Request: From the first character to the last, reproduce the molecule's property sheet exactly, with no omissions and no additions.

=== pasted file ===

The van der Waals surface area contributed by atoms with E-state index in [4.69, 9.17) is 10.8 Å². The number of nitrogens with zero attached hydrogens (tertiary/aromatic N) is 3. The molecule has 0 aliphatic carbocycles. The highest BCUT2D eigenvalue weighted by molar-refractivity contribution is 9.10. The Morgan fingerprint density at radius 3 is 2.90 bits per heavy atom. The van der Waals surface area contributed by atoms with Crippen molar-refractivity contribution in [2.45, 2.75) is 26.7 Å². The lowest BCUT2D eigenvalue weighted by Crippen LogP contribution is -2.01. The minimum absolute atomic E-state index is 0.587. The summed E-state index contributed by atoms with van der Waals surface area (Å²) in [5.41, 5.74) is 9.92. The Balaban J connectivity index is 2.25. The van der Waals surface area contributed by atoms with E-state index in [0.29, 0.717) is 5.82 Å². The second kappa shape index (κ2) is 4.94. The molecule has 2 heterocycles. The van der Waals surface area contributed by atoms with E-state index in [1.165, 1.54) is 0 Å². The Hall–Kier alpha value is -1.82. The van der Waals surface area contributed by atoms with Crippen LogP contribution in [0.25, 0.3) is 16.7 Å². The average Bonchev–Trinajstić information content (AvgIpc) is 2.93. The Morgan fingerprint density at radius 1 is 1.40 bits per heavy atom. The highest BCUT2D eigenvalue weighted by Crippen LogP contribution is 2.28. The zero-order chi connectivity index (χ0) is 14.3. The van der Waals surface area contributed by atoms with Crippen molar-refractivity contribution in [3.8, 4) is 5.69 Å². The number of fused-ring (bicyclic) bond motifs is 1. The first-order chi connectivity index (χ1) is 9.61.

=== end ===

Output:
The van der Waals surface area contributed by atoms with E-state index in [4.69, 9.17) is 10.8 Å². The number of nitrogens with zero attached hydrogens (tertiary/aromatic N) is 3. The molecule has 0 aliphatic carbocycles. The highest BCUT2D eigenvalue weighted by molar-refractivity contribution is 9.10. The Morgan fingerprint density at radius 3 is 2.90 bits per heavy atom. The van der Waals surface area contributed by atoms with Crippen molar-refractivity contribution in [2.45, 2.75) is 26.7 Å². The lowest BCUT2D eigenvalue weighted by Crippen LogP contribution is -2.01. The minimum absolute atomic E-state index is 0.587. The summed E-state index contributed by atoms with van der Waals surface area (Å²) in [5.41, 5.74) is 9.92. The Balaban J connectivity index is 2.25. The van der Waals surface area contributed by atoms with E-state index in [0.29, 0.717) is 5.82 Å². The second kappa shape index (κ2) is 4.94. The molecule has 2 heterocycles. The van der Waals surface area contributed by atoms with E-state index in [1.165, 1.54) is 0 Å². The Hall–Kier alpha value is -1.82. The van der Waals surface area contributed by atoms with Crippen LogP contribution in [0.25, 0.3) is 16.7 Å². The average Bonchev–Trinajstić information content (AvgIpc) is 2.93. The Morgan fingerprint density at radius 1 is 1.40 bits per heavy atom. The highest BCUT2D eigenvalue weighted by Crippen LogP contribution is 2.28. The zero-order chi connectivity index (χ0) is 14.3. The van der Waals surface area contributed by atoms with Crippen molar-refractivity contribution in [3.8, 4) is 5.69 Å². The number of fused-ring (bicyclic) bond motifs is 1. The first-order chi connectivity index (χ1) is 9.61.